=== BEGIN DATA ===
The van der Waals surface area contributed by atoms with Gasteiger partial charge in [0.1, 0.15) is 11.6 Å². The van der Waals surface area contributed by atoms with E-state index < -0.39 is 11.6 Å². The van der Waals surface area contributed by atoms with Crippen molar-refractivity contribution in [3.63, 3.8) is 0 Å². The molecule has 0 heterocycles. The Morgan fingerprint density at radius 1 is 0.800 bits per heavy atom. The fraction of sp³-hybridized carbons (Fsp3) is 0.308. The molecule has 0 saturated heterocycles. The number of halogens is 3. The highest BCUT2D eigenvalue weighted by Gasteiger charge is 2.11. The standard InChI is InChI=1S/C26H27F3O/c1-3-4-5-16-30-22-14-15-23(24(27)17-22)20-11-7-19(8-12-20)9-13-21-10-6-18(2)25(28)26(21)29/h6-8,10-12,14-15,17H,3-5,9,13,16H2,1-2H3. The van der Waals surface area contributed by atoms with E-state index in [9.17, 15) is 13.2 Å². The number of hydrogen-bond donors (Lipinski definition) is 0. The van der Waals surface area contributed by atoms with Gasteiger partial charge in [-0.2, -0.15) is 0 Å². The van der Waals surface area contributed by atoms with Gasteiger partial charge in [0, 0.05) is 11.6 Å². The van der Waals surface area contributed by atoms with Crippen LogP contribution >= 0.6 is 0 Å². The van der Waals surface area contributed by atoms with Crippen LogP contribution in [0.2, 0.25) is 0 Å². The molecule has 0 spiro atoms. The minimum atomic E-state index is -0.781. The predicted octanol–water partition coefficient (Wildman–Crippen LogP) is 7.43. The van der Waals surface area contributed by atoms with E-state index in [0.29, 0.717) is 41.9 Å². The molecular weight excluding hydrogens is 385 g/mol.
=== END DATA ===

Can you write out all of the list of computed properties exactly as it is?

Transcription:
The van der Waals surface area contributed by atoms with Gasteiger partial charge in [0.1, 0.15) is 11.6 Å². The van der Waals surface area contributed by atoms with E-state index < -0.39 is 11.6 Å². The van der Waals surface area contributed by atoms with Crippen molar-refractivity contribution in [3.63, 3.8) is 0 Å². The molecule has 0 heterocycles. The Morgan fingerprint density at radius 1 is 0.800 bits per heavy atom. The fraction of sp³-hybridized carbons (Fsp3) is 0.308. The molecule has 0 saturated heterocycles. The number of halogens is 3. The highest BCUT2D eigenvalue weighted by Gasteiger charge is 2.11. The standard InChI is InChI=1S/C26H27F3O/c1-3-4-5-16-30-22-14-15-23(24(27)17-22)20-11-7-19(8-12-20)9-13-21-10-6-18(2)25(28)26(21)29/h6-8,10-12,14-15,17H,3-5,9,13,16H2,1-2H3. The van der Waals surface area contributed by atoms with E-state index in [9.17, 15) is 13.2 Å². The number of hydrogen-bond donors (Lipinski definition) is 0. The van der Waals surface area contributed by atoms with Gasteiger partial charge in [-0.2, -0.15) is 0 Å². The van der Waals surface area contributed by atoms with Gasteiger partial charge in [0, 0.05) is 11.6 Å². The van der Waals surface area contributed by atoms with Crippen LogP contribution >= 0.6 is 0 Å². The van der Waals surface area contributed by atoms with Crippen LogP contribution in [0.2, 0.25) is 0 Å². The molecule has 0 spiro atoms. The minimum atomic E-state index is -0.781. The predicted octanol–water partition coefficient (Wildman–Crippen LogP) is 7.43. The van der Waals surface area contributed by atoms with E-state index in [0.29, 0.717) is 41.9 Å². The molecular weight excluding hydrogens is 385 g/mol.